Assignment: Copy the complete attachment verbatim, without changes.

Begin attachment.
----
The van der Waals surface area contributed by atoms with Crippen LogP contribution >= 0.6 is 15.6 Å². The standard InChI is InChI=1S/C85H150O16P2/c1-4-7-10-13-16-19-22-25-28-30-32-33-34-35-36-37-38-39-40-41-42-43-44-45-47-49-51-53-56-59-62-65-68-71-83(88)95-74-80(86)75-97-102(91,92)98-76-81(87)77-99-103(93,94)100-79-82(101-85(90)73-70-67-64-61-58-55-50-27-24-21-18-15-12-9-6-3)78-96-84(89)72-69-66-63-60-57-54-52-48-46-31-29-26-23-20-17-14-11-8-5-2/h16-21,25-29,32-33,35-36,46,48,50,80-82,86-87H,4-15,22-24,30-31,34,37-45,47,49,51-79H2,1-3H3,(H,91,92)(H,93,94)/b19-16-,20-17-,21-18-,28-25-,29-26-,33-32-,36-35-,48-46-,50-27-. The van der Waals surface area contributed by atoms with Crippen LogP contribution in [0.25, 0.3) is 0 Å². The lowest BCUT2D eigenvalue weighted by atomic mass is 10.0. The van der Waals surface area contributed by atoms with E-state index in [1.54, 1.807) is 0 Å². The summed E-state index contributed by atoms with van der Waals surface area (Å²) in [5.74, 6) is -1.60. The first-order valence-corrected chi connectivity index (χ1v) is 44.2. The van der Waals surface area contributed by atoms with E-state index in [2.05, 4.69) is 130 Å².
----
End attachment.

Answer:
The van der Waals surface area contributed by atoms with Crippen LogP contribution >= 0.6 is 15.6 Å². The standard InChI is InChI=1S/C85H150O16P2/c1-4-7-10-13-16-19-22-25-28-30-32-33-34-35-36-37-38-39-40-41-42-43-44-45-47-49-51-53-56-59-62-65-68-71-83(88)95-74-80(86)75-97-102(91,92)98-76-81(87)77-99-103(93,94)100-79-82(101-85(90)73-70-67-64-61-58-55-50-27-24-21-18-15-12-9-6-3)78-96-84(89)72-69-66-63-60-57-54-52-48-46-31-29-26-23-20-17-14-11-8-5-2/h16-21,25-29,32-33,35-36,46,48,50,80-82,86-87H,4-15,22-24,30-31,34,37-45,47,49,51-79H2,1-3H3,(H,91,92)(H,93,94)/b19-16-,20-17-,21-18-,28-25-,29-26-,33-32-,36-35-,48-46-,50-27-. The van der Waals surface area contributed by atoms with Crippen LogP contribution in [0.25, 0.3) is 0 Å². The lowest BCUT2D eigenvalue weighted by atomic mass is 10.0. The van der Waals surface area contributed by atoms with E-state index in [1.54, 1.807) is 0 Å². The summed E-state index contributed by atoms with van der Waals surface area (Å²) in [5.74, 6) is -1.60. The first-order valence-corrected chi connectivity index (χ1v) is 44.2. The van der Waals surface area contributed by atoms with E-state index in [2.05, 4.69) is 130 Å².